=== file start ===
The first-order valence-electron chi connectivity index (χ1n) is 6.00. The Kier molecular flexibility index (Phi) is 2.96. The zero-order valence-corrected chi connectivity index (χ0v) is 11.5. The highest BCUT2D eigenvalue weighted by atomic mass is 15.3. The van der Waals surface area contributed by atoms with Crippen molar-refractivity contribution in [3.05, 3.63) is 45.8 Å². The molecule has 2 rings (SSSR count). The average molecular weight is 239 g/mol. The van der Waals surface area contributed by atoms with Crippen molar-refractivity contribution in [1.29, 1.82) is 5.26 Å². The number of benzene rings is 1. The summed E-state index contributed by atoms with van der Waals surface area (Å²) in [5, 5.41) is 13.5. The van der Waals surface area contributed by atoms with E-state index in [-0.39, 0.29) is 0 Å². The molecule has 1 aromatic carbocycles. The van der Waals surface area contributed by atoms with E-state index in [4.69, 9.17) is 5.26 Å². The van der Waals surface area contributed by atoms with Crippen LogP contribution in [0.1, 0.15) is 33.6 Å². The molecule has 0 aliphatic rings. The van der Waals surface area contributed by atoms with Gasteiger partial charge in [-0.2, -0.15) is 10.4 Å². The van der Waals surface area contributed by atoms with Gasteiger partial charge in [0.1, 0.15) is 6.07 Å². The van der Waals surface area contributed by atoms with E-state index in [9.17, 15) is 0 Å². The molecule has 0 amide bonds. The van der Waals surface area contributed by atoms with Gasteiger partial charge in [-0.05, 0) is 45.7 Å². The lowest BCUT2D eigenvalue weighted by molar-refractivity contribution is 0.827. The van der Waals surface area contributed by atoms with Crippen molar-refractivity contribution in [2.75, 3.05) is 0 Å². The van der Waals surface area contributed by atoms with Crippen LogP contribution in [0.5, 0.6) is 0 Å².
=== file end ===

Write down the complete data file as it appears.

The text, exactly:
The first-order valence-electron chi connectivity index (χ1n) is 6.00. The Kier molecular flexibility index (Phi) is 2.96. The zero-order valence-corrected chi connectivity index (χ0v) is 11.5. The highest BCUT2D eigenvalue weighted by atomic mass is 15.3. The van der Waals surface area contributed by atoms with Crippen molar-refractivity contribution in [3.05, 3.63) is 45.8 Å². The molecule has 2 rings (SSSR count). The average molecular weight is 239 g/mol. The van der Waals surface area contributed by atoms with Crippen molar-refractivity contribution in [1.29, 1.82) is 5.26 Å². The number of benzene rings is 1. The summed E-state index contributed by atoms with van der Waals surface area (Å²) in [5, 5.41) is 13.5. The van der Waals surface area contributed by atoms with E-state index in [-0.39, 0.29) is 0 Å². The molecule has 1 aromatic carbocycles. The van der Waals surface area contributed by atoms with E-state index in [4.69, 9.17) is 5.26 Å². The van der Waals surface area contributed by atoms with Crippen LogP contribution in [0.1, 0.15) is 33.6 Å². The molecule has 0 aliphatic rings. The van der Waals surface area contributed by atoms with Gasteiger partial charge in [-0.2, -0.15) is 10.4 Å². The van der Waals surface area contributed by atoms with Gasteiger partial charge in [0.1, 0.15) is 6.07 Å². The van der Waals surface area contributed by atoms with E-state index in [9.17, 15) is 0 Å². The molecule has 0 amide bonds. The van der Waals surface area contributed by atoms with Gasteiger partial charge in [-0.05, 0) is 45.7 Å². The lowest BCUT2D eigenvalue weighted by molar-refractivity contribution is 0.827. The van der Waals surface area contributed by atoms with Crippen molar-refractivity contribution in [2.75, 3.05) is 0 Å². The van der Waals surface area contributed by atoms with Crippen LogP contribution in [0.5, 0.6) is 0 Å².